Twice-Turned Bowl Turning 14.Jun.17
1. Cut log slightly longer than its maximum diameter. NOTE: The sooner you start on the
first turning after the tree is cut, the better.
2. Cut log in half lengthwise, having regard to the symmetry of each half and the position of
any knots or other significant features.
3. Trim half log to circular shape using band saw if possible or chain saw if too big.
4. Mount blank to lathe between centres, flat side at head end. Check for reasonably true
running and adjust if necessary before final tightening of tailstock. For larger blanks you
may consider using a screw chuck or faceplate.
5. Turn outside of bowl. Cut tenon or recess to reverse mount in 4-jaw chuck. (Generally
prefer recess with larger diameters.)
6. Reverse blank and mount in chuck by tenon or recess. (Make sure centre of base is
marked for later reference.)
7. Turn inside of bowl to wall thickness about 10% of max diameter. Try to keep wall
thickness fairly uniform to prevent stresses from uneven drying. Don’t worry about
achieving a nice finish. For large sizes and/or premium wood, coring can be done to
create more bowls and save on shavings production.
8. Coat outside of rough-turned bowls with anchorseal, or boil, cool and bag. Leave to dry
for appropriate time. (1 year/inch of thickness.)
1. Select dried rough-turned bowl from First Turning or Coring. If cored, you may need to
estimate the centre point on the base. Make dimple with bradawl. NOTE: It is useful to
measure the thickness at the centre of the base before mounting on the lathe.
Expand 4 jaw chuck to maximum. Hold inside of bowl over chuck jaws while bringing
up the tailstock live centre to engage the centre point. (Penetration of the live centre can
be limited by means of a washer or nut placed over the point.) Ensure that all 4 jaws
contact the wood by adjusting the contact points and tightening the tailstock as necessary.
2. As the rough-turned bowl dries, it becomes oval in shape. This is the reason why we
leave a fairly thick wall in the first turning so that we can turn away the outside on the
long axis and the inside on the short axis and still end up with a circular bowl. The
uneven shape will cause a lot of vibration when rotating. The larger the bowl, the more
troublesome this vibration will be. True up the rim first, and then turn outside of bowl to
finished shape. Use shear scrape technique to get as fine a finish as possible to minimize
sanding time. Do not sand the outside yet. If stub left from coring is too small, turn it
away and cut new tenon to suit chuck. (This is where it is useful to know the thickness of
the base – how much wood you have to work with.)
3. Reverse the blank and hold in the chuck by means of the tenon or recess.
4. Turn the inside. After removing the excess out-of-balance material from the inside, you
may be able to take another light cut on the outside to reduce vibration still more. Now
that the bowl is round you can increase the speed and continue hollowing the inside of the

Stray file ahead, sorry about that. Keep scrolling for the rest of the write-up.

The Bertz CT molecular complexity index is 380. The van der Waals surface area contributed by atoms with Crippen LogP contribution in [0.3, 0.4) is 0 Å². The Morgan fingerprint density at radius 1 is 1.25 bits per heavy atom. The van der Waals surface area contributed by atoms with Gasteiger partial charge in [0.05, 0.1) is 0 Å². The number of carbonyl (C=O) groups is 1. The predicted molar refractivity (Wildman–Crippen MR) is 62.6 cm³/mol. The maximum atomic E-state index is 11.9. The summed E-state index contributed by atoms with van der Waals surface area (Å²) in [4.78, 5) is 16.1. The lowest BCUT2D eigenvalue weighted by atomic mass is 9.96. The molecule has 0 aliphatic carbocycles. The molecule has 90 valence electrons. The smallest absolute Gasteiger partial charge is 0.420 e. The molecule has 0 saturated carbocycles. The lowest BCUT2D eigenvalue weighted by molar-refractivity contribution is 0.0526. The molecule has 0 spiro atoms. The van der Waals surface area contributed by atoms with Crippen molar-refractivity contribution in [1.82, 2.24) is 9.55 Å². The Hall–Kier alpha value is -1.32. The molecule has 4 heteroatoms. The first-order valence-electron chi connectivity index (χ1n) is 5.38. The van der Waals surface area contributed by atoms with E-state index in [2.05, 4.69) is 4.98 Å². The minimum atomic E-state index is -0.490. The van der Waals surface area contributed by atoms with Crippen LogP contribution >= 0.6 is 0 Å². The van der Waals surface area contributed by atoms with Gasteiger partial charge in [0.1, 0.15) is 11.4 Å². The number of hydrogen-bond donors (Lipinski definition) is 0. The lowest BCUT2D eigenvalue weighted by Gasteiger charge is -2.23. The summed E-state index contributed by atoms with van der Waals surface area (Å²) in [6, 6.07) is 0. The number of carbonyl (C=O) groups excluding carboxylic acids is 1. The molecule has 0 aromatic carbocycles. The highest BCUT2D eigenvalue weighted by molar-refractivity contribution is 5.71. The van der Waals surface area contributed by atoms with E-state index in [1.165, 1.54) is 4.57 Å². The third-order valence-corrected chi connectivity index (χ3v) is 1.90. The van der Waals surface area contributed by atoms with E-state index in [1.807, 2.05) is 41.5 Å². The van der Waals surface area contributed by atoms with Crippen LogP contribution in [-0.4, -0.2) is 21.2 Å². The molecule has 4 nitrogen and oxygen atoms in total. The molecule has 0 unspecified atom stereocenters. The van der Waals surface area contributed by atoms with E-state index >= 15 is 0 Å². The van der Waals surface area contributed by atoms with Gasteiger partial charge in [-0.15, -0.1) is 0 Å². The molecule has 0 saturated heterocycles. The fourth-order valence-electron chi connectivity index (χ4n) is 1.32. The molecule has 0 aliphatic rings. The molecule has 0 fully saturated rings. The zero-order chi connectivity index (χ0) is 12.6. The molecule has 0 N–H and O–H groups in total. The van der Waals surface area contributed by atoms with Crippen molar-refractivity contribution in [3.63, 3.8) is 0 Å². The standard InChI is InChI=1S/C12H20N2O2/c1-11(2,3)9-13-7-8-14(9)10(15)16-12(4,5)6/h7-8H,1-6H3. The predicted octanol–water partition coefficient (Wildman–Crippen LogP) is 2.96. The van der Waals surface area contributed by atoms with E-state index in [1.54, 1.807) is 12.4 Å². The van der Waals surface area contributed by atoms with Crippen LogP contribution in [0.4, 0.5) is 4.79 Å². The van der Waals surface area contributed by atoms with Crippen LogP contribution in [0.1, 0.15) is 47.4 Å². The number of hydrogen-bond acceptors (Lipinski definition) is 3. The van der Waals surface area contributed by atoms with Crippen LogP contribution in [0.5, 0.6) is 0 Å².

bowl to the desired thickness. The conventional method of cutting using the bowl gouge
starts at the rim and proceeds towards the centre, riding the bevel and with the flute
towards the centre so that the cutting edge to the left of the tip does the cutting. With dry
wood you will find that you cannot take as large a shaving as you can with green wood in
the first turning. Take light cuts when approaching final thickness and try to minimize
chatter and tearout. Ideally, the final cut should be made with a single continuous sweep
with the bowl gouge. Don’t despair if you have difficulty with this at first. A round-nose
scraper can be used to get an excellent finish on the bottom third of the inside of the
bowl. This also solves the problem of riding the bevel all the way to the bottom. Turn the
lathe off and run your fingers across the bottom of the bowl to check for ridges. Use a
pencil to mark high spots and remove them with the scraper. Fingers are also the best
way to check for consistent wall thickness in small bowls. For larger bowls you will
need callipers. Don’t try to check wall thickness while the lathe is running. The bowl
rim is like a circular saw!
4a. As bowl size increases and wall thickness decreases, it becomes increasingly difficult to
achieve a good finish cut on the inside, as the tendency to flutter increases. There are two
spots on opposite sides of the bowl where it is difficult to control grain tearout. (You will
soon discover where these are!) I have developed two techniques to help solve this
problem: - The first is to use a pull cut with the flute facing towards you and cutting with
the left side of the flute. Once you have found the appropriate angle of presentation of
the gouge to the wood, try to maintain that geometry as the cut progresses from centre to
rim. The second way to control flutter is by using a bowl steady. I have found that the
commercially available types using wheels riding on the outside of the bowl create more
problems than they solve. The method I advocate involves mounting a disc of wood on
the live centre of the tailstock and running it in to bear against the inside of the bowl.
You can then use the pull-cut technique from the disc contact to the rim. With large
diameter bowls, a number of progressively smaller discs can be used and the finishing
cuts done in stages and blended appropriately.
5. When you have done the best you can with the tools, sand the inside. If your lathe is
reversible, you will find it beneficial to sand in both directions. Resist the urge to sand
the outside at this time. Wetting the wood occasionally will raise the grain and allow you
to achieve a better finish. There are always two spots on opposite sides of the inside of a
bowl where it is almost impossible to avoid some degree of tearout. Some dedicated
hand sanding with 80 grit on these spots may help to reduce the total sanding effort.
N.B. When sanding, be sure to clean the sanding dust away between each change of grit.
A vacuum or compressed air blower is handy for this. Pay particular attention to any
knots or bark inclusions which may have small pits where grit particles can lodge, to be
released later when you have progressed to finer grits.